Enrichetta Ravina is a Visiting Assistant Professor of Finance at the Kellogg School of Management. Professor Ravina's research focuses on Household Finance, Behavioral Finance, and Corporate Finance. Some of her recent research projects examine the investment and trading behavior of individuals in 401(k) plans, brokerage accounts, and other type of financial accounts, with special emphasis on the role of behavioral biases, imperfect information, financial anxiety, and inertia in affecting such decisions. She has also studied the portfolio allocations of high net-worth US households, and conducted several studies in Fin-Tech about the measurement of investors' risk attitudes and their evolution over time, and the effect of beauty, race and other personal characteristics in credit markets. Her work has been published at journals such as the Review of Financial Studies and the Journal of Financial Economics, and featured in The Wall Street Journal, the Financial Times, and The Atlantic. Prior to joining Kellogg, Professor Ravina was an Assistant Professor of Finance at NYU Stern (2005-2008), and an Assistant Professor of Finance and Economics at Columbia Business School (2008-2017). She holds a Ph.D. and an M.A. in Economics from Northwestern University, and a B.A. degree in Economics from the University of Torino, Italy.
**This version of Finance II is designed for students who took Finance I during or after Fall 2014**
Finance II: Corporate Finance covers the financial knowledge you need to run a firm, whether the firm is a multi-billion international conglomerate or a three-person start up. You will learn how to answer the three fundamental question of corporate finance: (1) Capital structure or the funding decision: which source(s) of capital should you use to fund the firm's project? (2) Capital budgeting or the investment decision: which projects should you invest in? (3) Dividend decision: how should you deploy the capital that the project returns?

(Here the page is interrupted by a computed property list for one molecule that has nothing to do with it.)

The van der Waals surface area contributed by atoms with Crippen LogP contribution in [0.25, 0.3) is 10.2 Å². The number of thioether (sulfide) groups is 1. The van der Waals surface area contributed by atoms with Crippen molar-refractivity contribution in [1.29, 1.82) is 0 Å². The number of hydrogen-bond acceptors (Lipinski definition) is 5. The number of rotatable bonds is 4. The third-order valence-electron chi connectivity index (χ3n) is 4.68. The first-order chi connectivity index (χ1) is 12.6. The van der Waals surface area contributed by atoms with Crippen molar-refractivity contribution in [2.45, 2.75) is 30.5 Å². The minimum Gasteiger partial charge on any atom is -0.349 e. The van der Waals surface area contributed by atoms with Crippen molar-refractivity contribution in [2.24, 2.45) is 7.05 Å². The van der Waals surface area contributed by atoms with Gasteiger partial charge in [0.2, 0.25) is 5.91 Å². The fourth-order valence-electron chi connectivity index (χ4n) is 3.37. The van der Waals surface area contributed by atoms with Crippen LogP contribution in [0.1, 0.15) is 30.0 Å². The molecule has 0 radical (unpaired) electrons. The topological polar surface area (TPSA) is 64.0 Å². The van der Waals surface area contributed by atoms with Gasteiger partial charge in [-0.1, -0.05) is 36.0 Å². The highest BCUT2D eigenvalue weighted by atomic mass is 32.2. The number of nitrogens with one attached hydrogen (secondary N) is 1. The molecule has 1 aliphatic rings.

We will cover the three fundamental methods for valuing projects and firms: discounted cash flow (or net present value), real options, and multiples analysis. The class begins with a theoretical framework. The world of finance is very complex. Without a logical structure that you can use to frame and answer questions, you will rapidly become lost and will be unable to defend your position. The theoretical framework is valuable, however, only if you can use it to examine real world decisions. Thus the majority of class time will be devoted to applying the logical framework.
This course is important for anyone who plans to run a firm or a division, who hopes to be involved in the investment or funding decisions of the firm, who plans to work for a service provider who will assist the firm in analyzing these decisions (e.g., banking and consulting), or who plans to invest in firms or advise clients who will invest in firms. Even if you initially specialize in a different functional area, you want to understand how the finance function works. The most brilliant idea isn't useful if you cannot get it funded.
Recommended Prerequisites: ACCT-430 and MECN-430